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Churn, baby, churn
Attracting new audiences to your arts organization is essential, but 80 percent of them may never return.
…holding us in place is simply fear
of what’s already changed.
Sara Bareilles, from “Manhattan”
Arts managers spend a lot of time, money, and effort coaxing new people to purchase tickets or participate in their organization’s programs. But despite that effort (or perhaps because of a myopic focus on getting people in the door), the majority of those first-time attendees will never, ever return.
It’s tempting to believe that once audiences experience your work, they will be enthralled and hooked and eager to come back. Data suggests that’s dramatically untrue. In 2017, a JCA Arts Marketing survey of 40 arts organizations found that 66 percent of arts audiences were not returning. TRGArts has found even higher average attrition rates, commonly 75 to 80 percent. As they conclude:
With few exceptions, arts organizations over-prospect for new audiences and under-retain them.
“Churn,” also called “attrition,” is the loss of customers, audiences, or patrons. “Churn rate” is a percentage that captures the scale of that loss over a defined period of time. A 75 percent churn rate among new audiences means that three out of four new entries to your ticketing or audience tracking system from a previous point in time are not currently active. The higher the percentage, the greater the concern.
Churn can be driven by a wide array of factors. Some audiences don’t return because their context has changed – they’ve moved, their life commitments have shifted, their job or schedule or finances no longer allow it. Some don’t return because of an aspect of the experience – it didn’t resonate or connect; their peer or reference groups didn’t value it; they bumped into practical barriers like traffic, parking, or ticketing/event logistics; or, the organization’s thanks and invitation to return were too aggressive, awkwardly framed, or non-existent.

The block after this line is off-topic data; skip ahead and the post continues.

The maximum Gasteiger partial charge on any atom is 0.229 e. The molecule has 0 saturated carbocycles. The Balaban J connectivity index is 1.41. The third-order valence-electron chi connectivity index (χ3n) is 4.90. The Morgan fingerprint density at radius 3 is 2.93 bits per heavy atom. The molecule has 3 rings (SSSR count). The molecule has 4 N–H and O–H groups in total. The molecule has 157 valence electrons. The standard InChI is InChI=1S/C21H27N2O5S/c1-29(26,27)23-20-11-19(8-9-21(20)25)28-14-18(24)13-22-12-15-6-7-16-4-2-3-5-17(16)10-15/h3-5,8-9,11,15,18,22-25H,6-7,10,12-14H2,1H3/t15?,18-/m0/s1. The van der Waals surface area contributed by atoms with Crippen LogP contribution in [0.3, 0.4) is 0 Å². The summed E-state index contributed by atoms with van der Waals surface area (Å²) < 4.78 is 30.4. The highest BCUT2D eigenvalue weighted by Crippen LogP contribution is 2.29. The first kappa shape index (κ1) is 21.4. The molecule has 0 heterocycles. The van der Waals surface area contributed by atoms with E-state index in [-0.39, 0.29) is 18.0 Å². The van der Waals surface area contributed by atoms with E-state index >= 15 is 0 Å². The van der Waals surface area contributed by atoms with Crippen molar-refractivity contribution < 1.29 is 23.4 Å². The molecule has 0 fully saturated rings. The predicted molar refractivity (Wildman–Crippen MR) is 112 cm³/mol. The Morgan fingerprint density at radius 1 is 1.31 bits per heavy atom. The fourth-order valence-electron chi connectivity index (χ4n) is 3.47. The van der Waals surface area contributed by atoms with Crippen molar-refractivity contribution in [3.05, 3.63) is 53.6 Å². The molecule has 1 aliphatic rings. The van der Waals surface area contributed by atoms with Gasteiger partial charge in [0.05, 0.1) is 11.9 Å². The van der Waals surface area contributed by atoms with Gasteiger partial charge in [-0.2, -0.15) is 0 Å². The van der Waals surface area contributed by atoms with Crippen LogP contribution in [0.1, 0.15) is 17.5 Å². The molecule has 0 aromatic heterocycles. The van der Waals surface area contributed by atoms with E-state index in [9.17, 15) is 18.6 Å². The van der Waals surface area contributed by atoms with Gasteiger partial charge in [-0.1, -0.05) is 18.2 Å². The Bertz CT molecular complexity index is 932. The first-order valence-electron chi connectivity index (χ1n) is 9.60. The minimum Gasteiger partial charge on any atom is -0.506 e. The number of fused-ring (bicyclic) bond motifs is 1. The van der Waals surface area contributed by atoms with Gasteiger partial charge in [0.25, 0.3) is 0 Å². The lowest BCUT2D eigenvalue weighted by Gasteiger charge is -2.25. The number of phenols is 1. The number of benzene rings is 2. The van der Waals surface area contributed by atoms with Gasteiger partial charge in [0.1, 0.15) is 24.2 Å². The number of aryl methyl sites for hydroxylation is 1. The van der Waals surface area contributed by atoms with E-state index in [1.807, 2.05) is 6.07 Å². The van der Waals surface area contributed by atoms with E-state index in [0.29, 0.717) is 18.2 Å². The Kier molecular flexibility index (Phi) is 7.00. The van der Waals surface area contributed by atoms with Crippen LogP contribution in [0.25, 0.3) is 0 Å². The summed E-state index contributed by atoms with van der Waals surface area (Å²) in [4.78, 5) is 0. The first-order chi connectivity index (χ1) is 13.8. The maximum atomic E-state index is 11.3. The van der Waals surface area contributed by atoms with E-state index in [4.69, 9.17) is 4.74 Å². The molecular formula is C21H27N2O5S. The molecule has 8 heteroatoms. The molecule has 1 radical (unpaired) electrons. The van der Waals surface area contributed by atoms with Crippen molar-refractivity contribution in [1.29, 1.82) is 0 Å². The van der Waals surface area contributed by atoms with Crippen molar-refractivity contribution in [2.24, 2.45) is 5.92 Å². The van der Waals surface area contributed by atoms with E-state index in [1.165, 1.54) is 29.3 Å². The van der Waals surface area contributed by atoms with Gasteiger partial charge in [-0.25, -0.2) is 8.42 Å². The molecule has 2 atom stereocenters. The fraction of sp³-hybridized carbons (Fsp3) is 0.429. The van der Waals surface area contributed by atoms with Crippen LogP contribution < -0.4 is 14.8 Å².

You can’t do much about changing life circumstances. But you can take steps to measure, analyze, and act to reduce experience-based churn.
Approaching first-time attendance as the beginning of a conversation rather than the end goal is an essential first step. Asking about and assessing the experience of first-time attendees is also important, especially since you and your team are longstanding insiders of the organization’s work. Identifying and removing practical barriers for a wide array of audiences also can help (yet another reason for a diverse and inclusive team).
Of course it’s essential to continually invite and welcome new audiences to the creative work of your organization. But it’s equally essential to ensure that first-time (and even long-time) visitors feel comfortable, confident, connected, and cared for in ways that will encourage their return. Or, at least, in ways that won’t turn them away for all eternity.
p.s. Want more Arts Management insight and inspiration? Listen to the new Gestoras podcast for compelling conversations with Latina arts managers from the north and from the south.
From the ArtsManaged Field Guide
Function of the Week: Sales
Sales involves designing, deriving, and capturing inbound revenue from goods, services, or access.
Framework of the Week: Capital Continuum
The durable resources required to build and sustain an arts enterprise come in many flavors, informed by the motivations of the donors/investors and the dynamics of the business.
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